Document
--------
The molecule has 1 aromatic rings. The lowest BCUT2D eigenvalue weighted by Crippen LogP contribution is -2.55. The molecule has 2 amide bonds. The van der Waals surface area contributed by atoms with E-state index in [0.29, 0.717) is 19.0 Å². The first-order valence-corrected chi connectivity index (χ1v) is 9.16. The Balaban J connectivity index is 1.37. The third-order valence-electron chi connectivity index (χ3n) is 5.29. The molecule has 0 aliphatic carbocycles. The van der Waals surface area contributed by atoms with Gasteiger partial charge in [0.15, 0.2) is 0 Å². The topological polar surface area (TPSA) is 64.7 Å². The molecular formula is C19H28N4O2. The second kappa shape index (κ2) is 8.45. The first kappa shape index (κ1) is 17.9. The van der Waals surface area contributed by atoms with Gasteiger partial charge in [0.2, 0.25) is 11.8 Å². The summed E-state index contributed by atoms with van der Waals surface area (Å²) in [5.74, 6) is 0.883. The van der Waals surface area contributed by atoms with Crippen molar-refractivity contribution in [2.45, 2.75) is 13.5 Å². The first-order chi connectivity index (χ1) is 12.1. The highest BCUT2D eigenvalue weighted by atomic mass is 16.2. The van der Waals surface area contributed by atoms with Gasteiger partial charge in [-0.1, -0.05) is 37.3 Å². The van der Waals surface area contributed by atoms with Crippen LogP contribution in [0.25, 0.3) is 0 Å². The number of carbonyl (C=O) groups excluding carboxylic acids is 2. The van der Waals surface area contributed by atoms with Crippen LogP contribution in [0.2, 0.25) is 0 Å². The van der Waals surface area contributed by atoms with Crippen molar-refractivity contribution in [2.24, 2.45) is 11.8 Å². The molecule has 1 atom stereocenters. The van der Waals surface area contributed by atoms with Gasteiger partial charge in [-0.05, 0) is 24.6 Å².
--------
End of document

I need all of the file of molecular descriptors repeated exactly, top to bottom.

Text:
The molecule has 1 aromatic rings. The lowest BCUT2D eigenvalue weighted by Crippen LogP contribution is -2.55. The molecule has 2 amide bonds. The van der Waals surface area contributed by atoms with E-state index in [0.29, 0.717) is 19.0 Å². The first-order valence-corrected chi connectivity index (χ1v) is 9.16. The Balaban J connectivity index is 1.37. The third-order valence-electron chi connectivity index (χ3n) is 5.29. The molecule has 0 aliphatic carbocycles. The van der Waals surface area contributed by atoms with Gasteiger partial charge in [0.15, 0.2) is 0 Å². The topological polar surface area (TPSA) is 64.7 Å². The molecular formula is C19H28N4O2. The second kappa shape index (κ2) is 8.45. The first kappa shape index (κ1) is 17.9. The van der Waals surface area contributed by atoms with Gasteiger partial charge in [0.2, 0.25) is 11.8 Å². The summed E-state index contributed by atoms with van der Waals surface area (Å²) in [5.74, 6) is 0.883. The van der Waals surface area contributed by atoms with Crippen molar-refractivity contribution in [2.45, 2.75) is 13.5 Å². The first-order chi connectivity index (χ1) is 12.1. The highest BCUT2D eigenvalue weighted by atomic mass is 16.2. The van der Waals surface area contributed by atoms with Gasteiger partial charge in [-0.1, -0.05) is 37.3 Å². The van der Waals surface area contributed by atoms with Crippen LogP contribution in [0.25, 0.3) is 0 Å². The number of carbonyl (C=O) groups excluding carboxylic acids is 2. The van der Waals surface area contributed by atoms with Crippen LogP contribution in [0.2, 0.25) is 0 Å². The van der Waals surface area contributed by atoms with Crippen molar-refractivity contribution in [2.24, 2.45) is 11.8 Å². The molecule has 1 atom stereocenters. The van der Waals surface area contributed by atoms with Gasteiger partial charge in [-0.05, 0) is 24.6 Å².